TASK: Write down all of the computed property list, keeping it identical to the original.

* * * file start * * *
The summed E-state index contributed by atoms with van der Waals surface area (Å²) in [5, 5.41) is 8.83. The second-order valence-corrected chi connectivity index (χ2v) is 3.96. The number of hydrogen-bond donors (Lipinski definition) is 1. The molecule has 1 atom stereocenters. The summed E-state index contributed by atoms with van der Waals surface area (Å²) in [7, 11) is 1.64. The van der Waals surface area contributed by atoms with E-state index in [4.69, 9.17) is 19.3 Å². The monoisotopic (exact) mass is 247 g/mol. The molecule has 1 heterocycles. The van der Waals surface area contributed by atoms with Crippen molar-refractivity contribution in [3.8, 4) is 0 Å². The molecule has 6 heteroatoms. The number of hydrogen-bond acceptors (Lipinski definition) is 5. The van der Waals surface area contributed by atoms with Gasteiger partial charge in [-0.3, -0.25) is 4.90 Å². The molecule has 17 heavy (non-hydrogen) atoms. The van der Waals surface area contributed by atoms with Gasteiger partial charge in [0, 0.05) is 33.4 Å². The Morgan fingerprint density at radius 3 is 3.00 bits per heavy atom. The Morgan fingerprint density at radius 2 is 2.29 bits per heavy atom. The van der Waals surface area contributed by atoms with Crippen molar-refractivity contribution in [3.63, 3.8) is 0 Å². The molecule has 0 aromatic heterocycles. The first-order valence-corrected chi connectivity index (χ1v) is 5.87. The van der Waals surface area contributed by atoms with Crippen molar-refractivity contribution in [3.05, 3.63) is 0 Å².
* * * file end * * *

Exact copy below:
The summed E-state index contributed by atoms with van der Waals surface area (Å²) in [5, 5.41) is 8.83. The second-order valence-corrected chi connectivity index (χ2v) is 3.96. The number of hydrogen-bond donors (Lipinski definition) is 1. The molecule has 1 atom stereocenters. The summed E-state index contributed by atoms with van der Waals surface area (Å²) in [7, 11) is 1.64. The van der Waals surface area contributed by atoms with E-state index in [4.69, 9.17) is 19.3 Å². The monoisotopic (exact) mass is 247 g/mol. The molecule has 1 heterocycles. The van der Waals surface area contributed by atoms with Crippen molar-refractivity contribution in [3.8, 4) is 0 Å². The molecule has 6 heteroatoms. The number of hydrogen-bond acceptors (Lipinski definition) is 5. The van der Waals surface area contributed by atoms with Gasteiger partial charge in [-0.3, -0.25) is 4.90 Å². The molecule has 17 heavy (non-hydrogen) atoms. The van der Waals surface area contributed by atoms with Gasteiger partial charge in [0, 0.05) is 33.4 Å². The Morgan fingerprint density at radius 3 is 3.00 bits per heavy atom. The Morgan fingerprint density at radius 2 is 2.29 bits per heavy atom. The van der Waals surface area contributed by atoms with Crippen molar-refractivity contribution in [3.63, 3.8) is 0 Å². The molecule has 0 aromatic heterocycles. The first-order valence-corrected chi connectivity index (χ1v) is 5.87. The van der Waals surface area contributed by atoms with Crippen molar-refractivity contribution in [3.05, 3.63) is 0 Å².